Arthur Henderson earned a small income on the side advertising Home Pride

But Macdonald didn’t have time to dwell on insults.

Although the formation of the national government had enabled the Bank of England to secure $80m of credits from New York and Paris, the bankers wanted to see cuts and lots of them.

As a reminder, investors had thoughtfully begun to accelerate their withdrawals of foreign currency at the start of September, increasing pressure on the pound again.

So on 10th September, Philip Snowden aka Chancellor Scissorhands introduced his budget.

The debate in the Commons between Macdonald and his former colleagues was vitriolic and barbed. Tom Johnston, who closed the debate for Labour declared the House was faced with the spectacle, “not of a national government but a Wall Street government.”

How times change.

Despite all the anger on Labour’s benches, the government carried the day comfortably, passing £70m of cuts. These included the £13m cut to unemployment that had brought down the Labour government and £56m of cuts that the old cabinet had agreed.

After the battle, never one to miss a moment for melancholy, Macdonald told his private secretary that, “If I was to die soon, I’ll die from a broken heart” suggesting a promising alternative career as a Country and Western singer.

But there was barely time for a pat on the head and a nice cup of tea before reality intruded. The economic situation got worse.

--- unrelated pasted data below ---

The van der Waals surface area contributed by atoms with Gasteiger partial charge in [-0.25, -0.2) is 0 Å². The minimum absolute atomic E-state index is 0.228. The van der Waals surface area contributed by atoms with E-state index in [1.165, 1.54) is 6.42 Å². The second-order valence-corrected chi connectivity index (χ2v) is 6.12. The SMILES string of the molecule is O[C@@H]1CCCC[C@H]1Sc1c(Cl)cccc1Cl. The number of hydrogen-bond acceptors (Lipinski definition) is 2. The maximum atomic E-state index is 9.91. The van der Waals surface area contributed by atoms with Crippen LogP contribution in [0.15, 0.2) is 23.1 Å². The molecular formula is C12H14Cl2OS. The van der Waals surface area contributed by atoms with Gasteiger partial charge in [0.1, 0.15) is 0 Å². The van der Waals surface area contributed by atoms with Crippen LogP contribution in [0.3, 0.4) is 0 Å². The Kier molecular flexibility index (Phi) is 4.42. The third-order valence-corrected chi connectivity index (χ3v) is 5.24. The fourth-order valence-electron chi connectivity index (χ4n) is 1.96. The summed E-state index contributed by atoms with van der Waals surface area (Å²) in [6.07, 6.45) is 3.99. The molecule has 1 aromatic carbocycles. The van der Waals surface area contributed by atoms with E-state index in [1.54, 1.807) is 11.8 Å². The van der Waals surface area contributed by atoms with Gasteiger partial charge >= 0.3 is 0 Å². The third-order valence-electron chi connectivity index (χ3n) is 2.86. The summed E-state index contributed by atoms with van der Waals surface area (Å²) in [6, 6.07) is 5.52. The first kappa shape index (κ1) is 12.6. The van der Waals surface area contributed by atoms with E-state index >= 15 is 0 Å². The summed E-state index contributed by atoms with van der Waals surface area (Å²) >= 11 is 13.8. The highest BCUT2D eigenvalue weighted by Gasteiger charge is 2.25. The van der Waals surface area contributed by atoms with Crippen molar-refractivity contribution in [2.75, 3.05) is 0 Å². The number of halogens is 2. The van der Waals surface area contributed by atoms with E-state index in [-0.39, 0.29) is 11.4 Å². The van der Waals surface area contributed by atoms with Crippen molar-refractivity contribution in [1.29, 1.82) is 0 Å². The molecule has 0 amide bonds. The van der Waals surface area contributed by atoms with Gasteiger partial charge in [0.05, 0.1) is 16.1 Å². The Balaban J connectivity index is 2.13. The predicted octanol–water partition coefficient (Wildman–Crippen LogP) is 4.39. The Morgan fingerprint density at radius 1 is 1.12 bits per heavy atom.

The politicians had delivered on their end of the bargain and cut spending to the bone, then taken a large slice out of the bone too. But the markets wanted more.

Money continued to flow out of the UK at an alarming rate.

Then on the 15th September, the already-nervous markets were panicked by the Invergordon mutiny.

Units of the Atlantic fleet, including the warships Hood, Valiant and Rodney, refused to muster in protest at the government pay cuts, in particular the ‘less pay for sailors’ bit.

Despite it being possibly the most polite mutiny ever conducted, with more piano playing and singalongs than violent protest, the markets reacted badly, worried about Britain’s political stability. Or at least they did once they’d stopped laughing at the fact that we had a warship named Rodney.

The Invergordon mutiny gave editors across the land an opportunity to run their favourite "big guns" pictures.

On September 16th the Bank of England lost £5m, on the 17th £10m and on the 18th almost £18m.

The Bank of England made frantic calls to New York and Paris, pressed 3 for a multi-million dollar loan and endured endless hours listening to binky bonky hold music.

But no-one would lend Britain a farthing. And no amount of cuts could now sate the markets.